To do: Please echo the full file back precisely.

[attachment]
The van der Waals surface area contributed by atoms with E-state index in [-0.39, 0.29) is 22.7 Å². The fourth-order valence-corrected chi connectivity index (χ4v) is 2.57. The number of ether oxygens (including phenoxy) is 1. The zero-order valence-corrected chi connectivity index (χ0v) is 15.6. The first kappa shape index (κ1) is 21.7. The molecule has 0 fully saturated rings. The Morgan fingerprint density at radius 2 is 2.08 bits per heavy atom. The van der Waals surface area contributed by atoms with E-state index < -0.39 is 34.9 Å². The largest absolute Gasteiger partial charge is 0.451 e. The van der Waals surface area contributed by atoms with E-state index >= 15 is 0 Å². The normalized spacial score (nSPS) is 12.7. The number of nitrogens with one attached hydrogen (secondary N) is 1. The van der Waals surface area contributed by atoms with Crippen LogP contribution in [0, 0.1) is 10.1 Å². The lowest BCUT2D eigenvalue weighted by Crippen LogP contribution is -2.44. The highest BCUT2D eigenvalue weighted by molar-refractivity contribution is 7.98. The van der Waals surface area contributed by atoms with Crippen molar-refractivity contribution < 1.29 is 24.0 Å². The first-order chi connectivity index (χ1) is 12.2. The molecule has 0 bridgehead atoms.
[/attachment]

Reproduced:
The van der Waals surface area contributed by atoms with E-state index in [-0.39, 0.29) is 22.7 Å². The fourth-order valence-corrected chi connectivity index (χ4v) is 2.57. The number of ether oxygens (including phenoxy) is 1. The zero-order valence-corrected chi connectivity index (χ0v) is 15.6. The first kappa shape index (κ1) is 21.7. The molecule has 0 fully saturated rings. The Morgan fingerprint density at radius 2 is 2.08 bits per heavy atom. The van der Waals surface area contributed by atoms with E-state index < -0.39 is 34.9 Å². The largest absolute Gasteiger partial charge is 0.451 e. The van der Waals surface area contributed by atoms with E-state index >= 15 is 0 Å². The normalized spacial score (nSPS) is 12.7. The number of nitrogens with one attached hydrogen (secondary N) is 1. The van der Waals surface area contributed by atoms with Crippen LogP contribution in [0, 0.1) is 10.1 Å². The lowest BCUT2D eigenvalue weighted by Crippen LogP contribution is -2.44. The highest BCUT2D eigenvalue weighted by molar-refractivity contribution is 7.98. The van der Waals surface area contributed by atoms with Crippen molar-refractivity contribution < 1.29 is 24.0 Å². The first-order chi connectivity index (χ1) is 12.2. The molecule has 0 bridgehead atoms.